No idea, it was a piece about the Time magazine cover (which I stumbled across while reading something unrelated on the, ahem, Daily Mail site) which linked to other articles about breastfeeding and another about Alicia Silverstone, who's clearly watched too many episodes of Psychoville.


What the fuck! i'll have to read that. I've been made aware of breast feeding WAY too much to where the child is 7 years old or so. The mother was the one with the problem of letting go, which made for a horrible wee bastard of a child. But chewing a toddlers food? seriously I've noticed in Belfast that alot of parents still cart their kids around in a buggy 3+. I know it must make for convenience, but seriously the fat wee fucks need to walk and dander around, you can't molly coddle children for your own convenience or hang-ups. It makes for needy, bratty and unreasonable children.

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RE: Kids and babies thread - 11/5/2012 6:56:20 PM   
homersimpson_esq


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From: Springfield
I'm just disappointed that the Ferenghi reference seems to have been ignored.

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RE: Kids and babies thread - 11/5/2012 7:57:33 PM   
horribleives

 

Posts: 5068
Joined: 12/6/2009
From: The North

quote:

ORIGINAL: homersimpson_esq

I'm just disappointed that the Ferenghi reference seems to have been ignored.


Not so much 'ignored' as 'confused by'. I have no idea who or what Ferenghi is.

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RE: Kids and babies thread - 18/5/2012 9:43:04 PM   
Fanboyslayer


Posts: 2455
Joined: 22/11/2005

quote:

ORIGINAL: Funkyrae

I think so. My boy is now 10 weeks old, he's already teething. Damned if I'm going to carry on breastfeeding when those teeth come through!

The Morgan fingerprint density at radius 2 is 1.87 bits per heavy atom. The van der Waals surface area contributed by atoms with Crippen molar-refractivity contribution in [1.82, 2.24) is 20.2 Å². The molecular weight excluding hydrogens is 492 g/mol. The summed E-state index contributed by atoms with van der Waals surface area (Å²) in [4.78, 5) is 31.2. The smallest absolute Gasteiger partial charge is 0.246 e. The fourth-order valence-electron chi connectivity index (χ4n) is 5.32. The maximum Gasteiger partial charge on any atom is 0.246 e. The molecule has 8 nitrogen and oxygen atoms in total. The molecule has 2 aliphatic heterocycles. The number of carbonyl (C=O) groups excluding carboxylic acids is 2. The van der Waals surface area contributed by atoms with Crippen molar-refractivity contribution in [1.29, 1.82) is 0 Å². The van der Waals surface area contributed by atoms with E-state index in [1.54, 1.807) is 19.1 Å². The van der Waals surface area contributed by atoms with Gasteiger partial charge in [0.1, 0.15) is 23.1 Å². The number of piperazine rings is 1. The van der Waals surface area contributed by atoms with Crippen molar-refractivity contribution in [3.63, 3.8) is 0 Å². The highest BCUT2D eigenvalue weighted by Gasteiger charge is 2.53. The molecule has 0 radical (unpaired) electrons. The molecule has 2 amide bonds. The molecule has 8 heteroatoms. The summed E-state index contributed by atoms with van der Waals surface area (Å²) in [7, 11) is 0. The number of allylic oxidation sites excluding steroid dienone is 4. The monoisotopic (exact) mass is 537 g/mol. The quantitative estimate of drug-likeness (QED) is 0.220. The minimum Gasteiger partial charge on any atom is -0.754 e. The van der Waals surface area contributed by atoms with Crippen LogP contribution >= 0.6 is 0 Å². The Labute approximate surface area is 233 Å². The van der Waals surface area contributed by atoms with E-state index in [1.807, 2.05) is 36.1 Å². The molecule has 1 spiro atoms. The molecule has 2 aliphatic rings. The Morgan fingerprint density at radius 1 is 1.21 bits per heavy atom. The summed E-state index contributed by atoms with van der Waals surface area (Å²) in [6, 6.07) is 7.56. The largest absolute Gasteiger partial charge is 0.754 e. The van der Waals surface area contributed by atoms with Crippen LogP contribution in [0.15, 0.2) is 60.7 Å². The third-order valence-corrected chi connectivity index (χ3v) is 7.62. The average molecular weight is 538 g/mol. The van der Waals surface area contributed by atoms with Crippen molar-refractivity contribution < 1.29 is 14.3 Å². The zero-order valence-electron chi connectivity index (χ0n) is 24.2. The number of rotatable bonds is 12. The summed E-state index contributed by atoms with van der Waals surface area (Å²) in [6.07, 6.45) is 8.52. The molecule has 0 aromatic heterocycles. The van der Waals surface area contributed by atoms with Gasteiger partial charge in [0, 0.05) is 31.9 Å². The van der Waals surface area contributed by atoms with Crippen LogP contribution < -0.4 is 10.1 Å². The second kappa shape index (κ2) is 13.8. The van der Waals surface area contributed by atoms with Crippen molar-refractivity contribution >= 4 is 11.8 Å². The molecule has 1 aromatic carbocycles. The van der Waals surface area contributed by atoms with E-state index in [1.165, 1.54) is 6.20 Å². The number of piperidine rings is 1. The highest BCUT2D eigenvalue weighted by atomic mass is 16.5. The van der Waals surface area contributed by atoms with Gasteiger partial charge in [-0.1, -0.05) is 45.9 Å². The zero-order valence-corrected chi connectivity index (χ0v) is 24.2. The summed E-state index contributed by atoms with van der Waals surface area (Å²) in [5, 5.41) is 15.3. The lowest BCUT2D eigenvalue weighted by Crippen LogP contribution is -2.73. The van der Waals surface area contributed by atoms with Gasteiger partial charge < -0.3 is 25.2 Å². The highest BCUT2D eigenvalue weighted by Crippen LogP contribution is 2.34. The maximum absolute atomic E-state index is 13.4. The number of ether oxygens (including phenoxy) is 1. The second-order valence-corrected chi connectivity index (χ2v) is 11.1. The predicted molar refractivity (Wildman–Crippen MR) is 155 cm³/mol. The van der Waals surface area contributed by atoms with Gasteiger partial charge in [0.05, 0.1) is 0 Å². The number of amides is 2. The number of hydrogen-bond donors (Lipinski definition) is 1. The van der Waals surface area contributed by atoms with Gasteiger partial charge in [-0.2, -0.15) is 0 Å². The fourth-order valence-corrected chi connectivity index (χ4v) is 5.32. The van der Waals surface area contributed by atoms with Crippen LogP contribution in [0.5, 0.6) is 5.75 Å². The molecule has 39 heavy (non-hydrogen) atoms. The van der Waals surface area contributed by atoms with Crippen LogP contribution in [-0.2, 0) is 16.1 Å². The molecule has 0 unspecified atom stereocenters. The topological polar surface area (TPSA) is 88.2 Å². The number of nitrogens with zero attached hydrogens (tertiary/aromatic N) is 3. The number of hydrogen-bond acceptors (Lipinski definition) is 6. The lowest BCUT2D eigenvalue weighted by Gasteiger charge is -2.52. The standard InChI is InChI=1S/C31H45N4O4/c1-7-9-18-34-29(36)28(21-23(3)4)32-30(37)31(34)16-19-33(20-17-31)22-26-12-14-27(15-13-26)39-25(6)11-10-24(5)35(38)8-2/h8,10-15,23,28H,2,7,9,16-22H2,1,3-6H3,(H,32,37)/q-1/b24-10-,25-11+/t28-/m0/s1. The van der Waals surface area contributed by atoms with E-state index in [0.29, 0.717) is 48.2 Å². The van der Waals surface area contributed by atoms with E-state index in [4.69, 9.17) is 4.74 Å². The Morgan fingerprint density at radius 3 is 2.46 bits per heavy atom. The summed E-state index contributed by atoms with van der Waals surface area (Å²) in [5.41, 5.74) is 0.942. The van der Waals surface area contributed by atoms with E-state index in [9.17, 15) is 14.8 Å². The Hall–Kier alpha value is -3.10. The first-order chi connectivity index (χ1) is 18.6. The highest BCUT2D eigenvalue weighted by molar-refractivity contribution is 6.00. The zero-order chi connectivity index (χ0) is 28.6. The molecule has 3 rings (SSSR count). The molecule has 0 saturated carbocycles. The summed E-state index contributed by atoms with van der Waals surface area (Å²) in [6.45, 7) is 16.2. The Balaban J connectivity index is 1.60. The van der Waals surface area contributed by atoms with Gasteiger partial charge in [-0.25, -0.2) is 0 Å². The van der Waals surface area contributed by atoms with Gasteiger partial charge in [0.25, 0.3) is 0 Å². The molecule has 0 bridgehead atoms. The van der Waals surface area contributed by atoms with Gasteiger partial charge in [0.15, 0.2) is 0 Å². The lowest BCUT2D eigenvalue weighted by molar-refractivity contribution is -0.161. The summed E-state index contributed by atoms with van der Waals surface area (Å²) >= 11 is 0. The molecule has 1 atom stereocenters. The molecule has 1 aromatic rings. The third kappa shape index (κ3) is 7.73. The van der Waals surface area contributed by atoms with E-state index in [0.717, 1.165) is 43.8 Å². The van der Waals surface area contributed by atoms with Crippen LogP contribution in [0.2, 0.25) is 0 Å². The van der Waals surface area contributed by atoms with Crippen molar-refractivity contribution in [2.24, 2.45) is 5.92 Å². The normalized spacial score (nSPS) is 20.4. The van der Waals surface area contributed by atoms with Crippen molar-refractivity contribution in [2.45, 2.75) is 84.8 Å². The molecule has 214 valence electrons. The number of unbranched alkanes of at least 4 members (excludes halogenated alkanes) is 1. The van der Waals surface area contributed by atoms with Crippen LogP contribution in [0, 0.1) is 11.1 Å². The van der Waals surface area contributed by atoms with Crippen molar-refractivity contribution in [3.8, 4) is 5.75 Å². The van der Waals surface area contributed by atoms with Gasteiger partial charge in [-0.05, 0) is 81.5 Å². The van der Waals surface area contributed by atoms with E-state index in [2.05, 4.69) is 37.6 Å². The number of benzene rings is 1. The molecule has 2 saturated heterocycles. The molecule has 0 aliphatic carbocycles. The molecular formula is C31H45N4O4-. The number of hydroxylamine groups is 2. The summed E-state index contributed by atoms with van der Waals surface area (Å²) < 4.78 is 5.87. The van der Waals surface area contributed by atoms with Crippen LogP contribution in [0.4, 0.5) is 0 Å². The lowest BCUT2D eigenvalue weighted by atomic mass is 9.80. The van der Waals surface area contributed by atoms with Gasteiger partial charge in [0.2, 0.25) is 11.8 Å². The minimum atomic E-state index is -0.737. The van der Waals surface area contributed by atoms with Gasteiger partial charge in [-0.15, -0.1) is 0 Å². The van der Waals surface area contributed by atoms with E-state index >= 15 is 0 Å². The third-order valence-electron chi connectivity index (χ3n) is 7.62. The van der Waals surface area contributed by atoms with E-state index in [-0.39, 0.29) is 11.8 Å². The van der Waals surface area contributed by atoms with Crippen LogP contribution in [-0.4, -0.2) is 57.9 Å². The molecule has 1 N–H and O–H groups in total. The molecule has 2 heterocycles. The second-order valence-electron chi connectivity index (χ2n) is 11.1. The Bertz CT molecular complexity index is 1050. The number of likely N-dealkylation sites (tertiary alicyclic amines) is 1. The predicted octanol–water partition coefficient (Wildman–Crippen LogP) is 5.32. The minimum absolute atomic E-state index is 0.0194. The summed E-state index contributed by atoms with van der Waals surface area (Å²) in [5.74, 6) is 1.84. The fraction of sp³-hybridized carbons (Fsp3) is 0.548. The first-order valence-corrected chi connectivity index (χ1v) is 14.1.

As for chewing toddler's food - how are they supposed to learn to chew for themselves?

The whole thing is crazy. Health visitors have changed their minds over the last few years over whether it should be three, four, six or nine months you start weaning at. It's gone up and down and back again and there's conflicting advice everywhere. Babies are pretty good at deciding for themselves when they want solids. To be honest, my boy has already starting trying to grab my food so I gave him a half a rusk the other day. He quite happily sucked on that for a while.



Teeth is a deal breaker for me as well, ouch! I can understand the recommendation for 2 years in countries where good nutrition is difficult but where it isn't it's really for the mums and not the kids I think by that point. Each to their own though.

I started my son on solids at around 4 months even though the blimin health visitors made out like I was trying to poison him. He was clearly keen and more than ready. Not sure what I'll do with my four week old I guess she'll just inform me when she's ready like her big bro did. Quite happy to leave it as long as she likes making all those purees is pain in the backside.

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RE: Kids and babies thread - 19/5/2012 3:08:57 AM   
hubu_phonk


Posts: 1118
Joined: 1/7/2009
From: between chit chat and analysis

quote:

ORIGINAL: Fanboyslayer


quote:

ORIGINAL: Funkyrae

I think so. My boy is now 10 weeks old, he's already teething. Damned if I'm going to carry on breastfeeding when those teeth come through!

As for chewing toddler's food - how are they supposed to learn to chew for themselves?

The whole thing is crazy. Health visitors have changed their minds over the last few years over whether it should be three, four, six or nine months you start weaning at. It's gone up and down and back again and there's conflicting advice everywhere. Babies are pretty good at deciding for themselves when they want solids. To be honest, my boy has already starting trying to grab my food so I gave him a half a rusk the other day. He quite happily sucked on that for a while.